- it could
setuid(0), but only if it already has been invoked by root and so has a real UID of 0 and an effective UID of somebody else.
- it could try to
su command and have itself run under UID 0, but only if
sudo is configured to allow that (which normally requires that the user submit to authentication, as there will be an authorization check).
- it could try to launch a new copy of itself via
AuthorizationExecWithPrivileges(), but this again requires that the user submit to authn.
- it could have been installed with a
launchd job that it can communicate with in the system
launchd context. Communicating with that job would cause
launchd to invoke it, and presumably it's configured to run under the root user. Now for this to come about, the job needs to have already been deployed: either via an installer (in which case the user authenticated) or via the Service Management framework's
SMJobBless() API (again, the user will need authentication to approve that).
- it could make use of someone else's badly-written
launchd job to have that job execute itself with UID 0. As noted, this involves having a badly-written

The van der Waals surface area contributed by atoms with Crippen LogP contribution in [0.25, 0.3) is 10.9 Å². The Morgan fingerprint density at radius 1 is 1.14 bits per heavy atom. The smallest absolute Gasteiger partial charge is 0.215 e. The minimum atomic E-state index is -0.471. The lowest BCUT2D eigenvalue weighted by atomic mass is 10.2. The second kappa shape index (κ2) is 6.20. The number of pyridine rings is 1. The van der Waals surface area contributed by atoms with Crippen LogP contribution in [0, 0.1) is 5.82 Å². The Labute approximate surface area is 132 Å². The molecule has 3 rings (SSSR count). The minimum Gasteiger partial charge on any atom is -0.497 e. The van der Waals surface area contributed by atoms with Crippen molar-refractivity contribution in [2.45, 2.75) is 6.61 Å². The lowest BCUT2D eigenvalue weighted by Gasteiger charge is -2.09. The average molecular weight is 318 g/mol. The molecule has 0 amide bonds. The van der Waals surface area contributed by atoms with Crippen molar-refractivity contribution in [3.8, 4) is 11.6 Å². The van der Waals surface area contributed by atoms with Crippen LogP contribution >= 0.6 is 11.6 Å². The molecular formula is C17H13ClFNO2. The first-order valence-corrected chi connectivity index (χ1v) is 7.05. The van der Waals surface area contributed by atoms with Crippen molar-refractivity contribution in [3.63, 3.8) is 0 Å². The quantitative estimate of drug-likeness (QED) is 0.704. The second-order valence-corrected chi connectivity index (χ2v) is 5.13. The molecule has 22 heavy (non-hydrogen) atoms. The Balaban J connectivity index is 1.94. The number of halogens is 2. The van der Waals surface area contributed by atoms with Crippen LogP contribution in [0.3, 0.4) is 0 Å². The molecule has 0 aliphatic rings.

launchd job knocking around.
So essentially it is possible, through a number of options, but all of the reliable ones require that the user authenticate and that the tool already be deployed in such a way as it can run in the root context. I actually wrote a whole book about this stuff...see particularly Chapter 6 of Professional Cocoa Application Security.
Notice that all of the options except
setuid (which I don't recommend you use) actually involved a
fork() to create a separate process, whether by the calling process or by
launchd. That means you can actually have two separate executables: one that the user interacts with, and one that performs privileged tasks. That's a better design than putting all of the functionality in one application so I'd recommend that approach.